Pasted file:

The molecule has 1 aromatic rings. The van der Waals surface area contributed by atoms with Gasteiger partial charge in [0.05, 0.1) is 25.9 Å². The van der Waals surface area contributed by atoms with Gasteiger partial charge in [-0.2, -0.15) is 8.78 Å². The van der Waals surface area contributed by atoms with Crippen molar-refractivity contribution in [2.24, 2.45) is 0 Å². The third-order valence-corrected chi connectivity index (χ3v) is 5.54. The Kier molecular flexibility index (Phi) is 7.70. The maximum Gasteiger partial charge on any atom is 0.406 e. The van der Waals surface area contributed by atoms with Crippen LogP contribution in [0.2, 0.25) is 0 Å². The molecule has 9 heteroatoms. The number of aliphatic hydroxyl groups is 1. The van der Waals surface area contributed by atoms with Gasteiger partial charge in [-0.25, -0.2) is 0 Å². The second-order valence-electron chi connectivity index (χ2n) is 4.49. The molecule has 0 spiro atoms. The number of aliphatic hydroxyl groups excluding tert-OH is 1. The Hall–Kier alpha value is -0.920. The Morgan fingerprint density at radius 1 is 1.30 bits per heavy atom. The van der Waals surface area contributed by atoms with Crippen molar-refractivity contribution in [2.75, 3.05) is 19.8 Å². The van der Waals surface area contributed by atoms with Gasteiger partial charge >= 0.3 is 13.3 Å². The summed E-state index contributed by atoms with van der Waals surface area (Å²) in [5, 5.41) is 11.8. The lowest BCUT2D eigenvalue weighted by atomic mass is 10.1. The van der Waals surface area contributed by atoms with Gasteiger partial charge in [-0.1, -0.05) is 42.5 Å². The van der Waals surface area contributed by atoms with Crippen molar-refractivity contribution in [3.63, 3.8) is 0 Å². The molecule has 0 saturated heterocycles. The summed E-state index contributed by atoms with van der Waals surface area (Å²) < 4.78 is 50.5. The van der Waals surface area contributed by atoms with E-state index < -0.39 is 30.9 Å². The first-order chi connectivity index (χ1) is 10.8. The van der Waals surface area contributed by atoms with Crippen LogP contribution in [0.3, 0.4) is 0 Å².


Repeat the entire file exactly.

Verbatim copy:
The molecule has 1 aromatic rings. The van der Waals surface area contributed by atoms with Gasteiger partial charge in [0.05, 0.1) is 25.9 Å². The van der Waals surface area contributed by atoms with Gasteiger partial charge in [-0.2, -0.15) is 8.78 Å². The van der Waals surface area contributed by atoms with Crippen molar-refractivity contribution in [2.24, 2.45) is 0 Å². The third-order valence-corrected chi connectivity index (χ3v) is 5.54. The Kier molecular flexibility index (Phi) is 7.70. The maximum Gasteiger partial charge on any atom is 0.406 e. The van der Waals surface area contributed by atoms with Crippen LogP contribution in [0.2, 0.25) is 0 Å². The molecule has 9 heteroatoms. The number of aliphatic hydroxyl groups is 1. The van der Waals surface area contributed by atoms with Gasteiger partial charge in [-0.25, -0.2) is 0 Å². The second-order valence-electron chi connectivity index (χ2n) is 4.49. The molecule has 0 spiro atoms. The number of aliphatic hydroxyl groups excluding tert-OH is 1. The Hall–Kier alpha value is -0.920. The Morgan fingerprint density at radius 1 is 1.30 bits per heavy atom. The van der Waals surface area contributed by atoms with Crippen molar-refractivity contribution in [2.75, 3.05) is 19.8 Å². The van der Waals surface area contributed by atoms with Gasteiger partial charge >= 0.3 is 13.3 Å². The summed E-state index contributed by atoms with van der Waals surface area (Å²) in [5, 5.41) is 11.8. The lowest BCUT2D eigenvalue weighted by atomic mass is 10.1. The van der Waals surface area contributed by atoms with Gasteiger partial charge in [-0.1, -0.05) is 42.5 Å². The van der Waals surface area contributed by atoms with Crippen molar-refractivity contribution in [3.63, 3.8) is 0 Å². The molecule has 0 saturated heterocycles. The summed E-state index contributed by atoms with van der Waals surface area (Å²) < 4.78 is 50.5. The van der Waals surface area contributed by atoms with E-state index < -0.39 is 30.9 Å². The first-order chi connectivity index (χ1) is 10.8. The van der Waals surface area contributed by atoms with Crippen LogP contribution in [0.3, 0.4) is 0 Å².